Phil Sim

Web, media, PR and… footy

Blog networks – Worth the money?

UPDATE: Squash feedback suggests a $10 mil valuation is pretty unlikely and $4 to 5 mil is probably more realistic.

So 2 mill for the B5 boys and girl?

Unfortunately, that figure would be much more useful if Rick Segal of JLA Ventures let us in on the stake they and BrightSpark got for their pound of flesh. But with those nice round figures lets take a punt and guestimate a valuation around the $10 mill mark, which would pretty smart multiples for a business model that the jury is still out on…

I go back and forth on blog networks. I do believe blogs have a lot of evolving to do and will become more complex and richer and gradually incorporate more social media functions and value-added functionality and so aggregating the technical function is going to be useful. Probably more importantly, Blog networks can also invest properly in SEO which is something your independents struggle to have the time or resources to do and its this that in many cases makes or breaks a blog.

The issue I question with blog networks is the margin-factor. B5 blog guru Darren Rowse reckons it takes a year to put a blog on the map. That’s got to mean your looking for a 2-year turn around before you get a positive return on each new blog you’ve invested in. You then have to hope that a) your blogger hasn’t run out of steam b) they haven’t got so successful that it now makes sense for them to go out on their own.

You hear increasngly around the traps of blog and podcast networks who are locking their talent into really, tough contracts – ‘we own you mofo’ – and with these kind of economics vs risk you can see why.

B5 have said the money will help them put on a VP of sales and I hope they get a good one. Coming from a media background, its impossible to understate how important it is to have an effective sales function and its no difference with blog networks. Problem is this kind of talent ain’t cheap. That’s going to hit your margins too….

Rick also riffed a bit about Doc Searl’s Intent economy. Not sure if I buy it. B5’s biggest traffic generators by far are its celebrity blogs, which don’t exactly fit this model. If I see a future in blog networks, I think its probably going to have to do a lot with reader profiling. As a single-site publisher I may not be able to build up enough of a profile on you to do some serious ad targetting but if I publish a couple of hundred blogs and you might visit 5 of them I can then start to develop a pretty neat profile…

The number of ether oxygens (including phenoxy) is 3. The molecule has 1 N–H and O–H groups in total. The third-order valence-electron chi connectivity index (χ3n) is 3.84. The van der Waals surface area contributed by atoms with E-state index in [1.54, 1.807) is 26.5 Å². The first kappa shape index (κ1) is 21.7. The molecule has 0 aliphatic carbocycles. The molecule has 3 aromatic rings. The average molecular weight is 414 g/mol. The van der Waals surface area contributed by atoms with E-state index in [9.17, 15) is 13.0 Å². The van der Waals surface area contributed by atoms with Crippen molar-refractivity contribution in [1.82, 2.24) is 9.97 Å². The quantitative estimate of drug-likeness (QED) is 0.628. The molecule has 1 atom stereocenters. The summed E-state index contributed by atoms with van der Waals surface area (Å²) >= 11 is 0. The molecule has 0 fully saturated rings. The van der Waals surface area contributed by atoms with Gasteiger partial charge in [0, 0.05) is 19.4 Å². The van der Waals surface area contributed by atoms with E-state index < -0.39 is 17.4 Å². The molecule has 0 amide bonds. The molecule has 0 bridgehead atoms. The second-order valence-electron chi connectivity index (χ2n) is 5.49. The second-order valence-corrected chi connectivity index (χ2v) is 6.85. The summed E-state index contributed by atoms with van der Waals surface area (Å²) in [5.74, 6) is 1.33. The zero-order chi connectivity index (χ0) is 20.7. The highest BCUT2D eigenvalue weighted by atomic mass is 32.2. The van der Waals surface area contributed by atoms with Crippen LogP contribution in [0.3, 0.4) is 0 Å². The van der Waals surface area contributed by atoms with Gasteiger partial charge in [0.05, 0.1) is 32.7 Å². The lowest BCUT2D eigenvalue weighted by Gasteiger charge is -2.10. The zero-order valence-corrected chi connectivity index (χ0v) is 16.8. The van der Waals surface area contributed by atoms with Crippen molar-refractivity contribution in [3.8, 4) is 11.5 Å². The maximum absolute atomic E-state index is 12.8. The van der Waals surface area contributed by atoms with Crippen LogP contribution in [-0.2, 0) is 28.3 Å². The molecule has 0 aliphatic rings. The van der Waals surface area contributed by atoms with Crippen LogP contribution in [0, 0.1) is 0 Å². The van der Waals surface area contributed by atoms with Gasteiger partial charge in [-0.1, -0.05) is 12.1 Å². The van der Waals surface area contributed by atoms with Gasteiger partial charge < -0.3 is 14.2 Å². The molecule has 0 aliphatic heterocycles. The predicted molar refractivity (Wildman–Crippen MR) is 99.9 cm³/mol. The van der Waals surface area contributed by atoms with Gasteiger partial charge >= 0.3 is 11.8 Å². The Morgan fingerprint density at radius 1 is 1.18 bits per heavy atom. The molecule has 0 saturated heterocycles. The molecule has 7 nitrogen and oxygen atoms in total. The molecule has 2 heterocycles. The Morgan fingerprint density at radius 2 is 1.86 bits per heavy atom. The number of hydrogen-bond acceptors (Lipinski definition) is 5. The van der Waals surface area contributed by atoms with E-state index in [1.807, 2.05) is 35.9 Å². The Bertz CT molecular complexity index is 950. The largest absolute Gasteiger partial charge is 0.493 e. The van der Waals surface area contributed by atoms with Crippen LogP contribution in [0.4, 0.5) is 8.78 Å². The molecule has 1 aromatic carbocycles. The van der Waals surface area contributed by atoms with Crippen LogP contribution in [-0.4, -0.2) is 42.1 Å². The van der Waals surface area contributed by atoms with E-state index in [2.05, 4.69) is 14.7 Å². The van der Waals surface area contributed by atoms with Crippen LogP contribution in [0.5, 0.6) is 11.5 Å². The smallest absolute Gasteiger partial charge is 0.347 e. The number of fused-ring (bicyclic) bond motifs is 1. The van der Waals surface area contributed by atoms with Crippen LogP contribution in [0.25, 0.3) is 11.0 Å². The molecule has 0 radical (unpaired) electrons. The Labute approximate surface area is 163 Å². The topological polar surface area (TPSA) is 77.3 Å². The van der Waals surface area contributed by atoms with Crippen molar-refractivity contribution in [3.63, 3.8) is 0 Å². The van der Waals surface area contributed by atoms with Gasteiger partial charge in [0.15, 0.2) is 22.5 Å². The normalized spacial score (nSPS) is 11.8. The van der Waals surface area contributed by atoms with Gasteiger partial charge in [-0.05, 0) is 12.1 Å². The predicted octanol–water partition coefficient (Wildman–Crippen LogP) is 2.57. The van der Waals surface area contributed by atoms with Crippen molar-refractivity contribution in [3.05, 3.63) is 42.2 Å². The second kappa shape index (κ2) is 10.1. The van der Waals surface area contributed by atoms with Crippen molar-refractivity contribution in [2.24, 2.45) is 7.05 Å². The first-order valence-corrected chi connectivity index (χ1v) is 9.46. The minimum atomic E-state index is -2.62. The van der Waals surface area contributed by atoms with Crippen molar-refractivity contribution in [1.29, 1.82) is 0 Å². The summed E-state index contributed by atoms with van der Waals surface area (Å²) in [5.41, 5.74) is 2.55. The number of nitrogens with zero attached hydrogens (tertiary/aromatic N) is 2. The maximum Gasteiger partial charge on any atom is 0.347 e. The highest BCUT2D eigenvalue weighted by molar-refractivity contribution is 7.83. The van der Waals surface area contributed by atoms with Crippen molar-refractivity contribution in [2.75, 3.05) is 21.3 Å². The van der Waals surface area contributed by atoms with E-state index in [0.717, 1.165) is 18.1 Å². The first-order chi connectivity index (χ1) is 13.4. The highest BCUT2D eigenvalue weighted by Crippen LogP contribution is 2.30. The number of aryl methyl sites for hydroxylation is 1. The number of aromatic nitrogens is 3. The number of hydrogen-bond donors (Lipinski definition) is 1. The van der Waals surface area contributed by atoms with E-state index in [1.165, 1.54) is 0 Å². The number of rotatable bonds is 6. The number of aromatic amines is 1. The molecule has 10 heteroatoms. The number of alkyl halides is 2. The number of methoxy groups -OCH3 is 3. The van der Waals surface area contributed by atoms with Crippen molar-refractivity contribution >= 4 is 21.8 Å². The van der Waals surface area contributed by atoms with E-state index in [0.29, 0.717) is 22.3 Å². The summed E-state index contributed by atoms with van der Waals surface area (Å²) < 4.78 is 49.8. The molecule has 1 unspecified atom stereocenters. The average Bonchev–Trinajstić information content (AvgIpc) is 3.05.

Filed under: Blogs

33 Responses

  1. […] with del.icio.us   |   Email this entry   |   TrackBack URI   |   Digg it   |   Track with co.mments   |     |   Cosmos Click here forcopyright permissions! Copyright 2006 Mathew Ingram […]

  2. Phil, this is really about the value of niche content, the value of passionnate authors and the value of community. We’re seeing a growing realization amongst the business community and advertisers in particular that models like ours – which value these 3 areas – are of increasing interest.

  3. decloned says:

    It’s a lot easier to not burn out when you write about what you are passionate about. I’ve recently learned that this is the core of b5, passion & community.

  4. […] Phil Sim thinks he knows the inside skinny as to why this was a bad investment. Sorry, Phil, you’re wrong. […]

  5. […] with del.icio.us   |   Email this entry   |   TrackBack URI   |   Digg it   |   Track with co.mments   |     |   Cosmos Click here forcopyright permissions! Copyright 2006 Mathew Ingram […]

  6. Phil Sim says:

    Hi Jeremy, congrats on the funding. I’m quite passionate about all three of those factors you mentioned but being a part of a blog network doesn’t necessarily make any blog, any more, any of those things.

    Just to make clear for Technosailor’s benefit, I didn’t say it was a bad investment, just making the point that blog networks still have a lot of growing up to do and the model is still immature. I’m sure B5 has plans to go well beyond the current model…

  7. I would have thought that the value of a network is in it being a stamp of quality on content and that it would thus drive traffic. What would be interesting to look at is how effective a particular blog network is in driving traffic to one of their blogs, how that is promoted and how well having a central network works (ie. how many people go to b5media.com and then find a blog they are interested in). If a blog is more successful because it is in a network rather than an independent blog, then the network has a value. If the difference is marginal, then all you have is a group of blogs and a link orgy.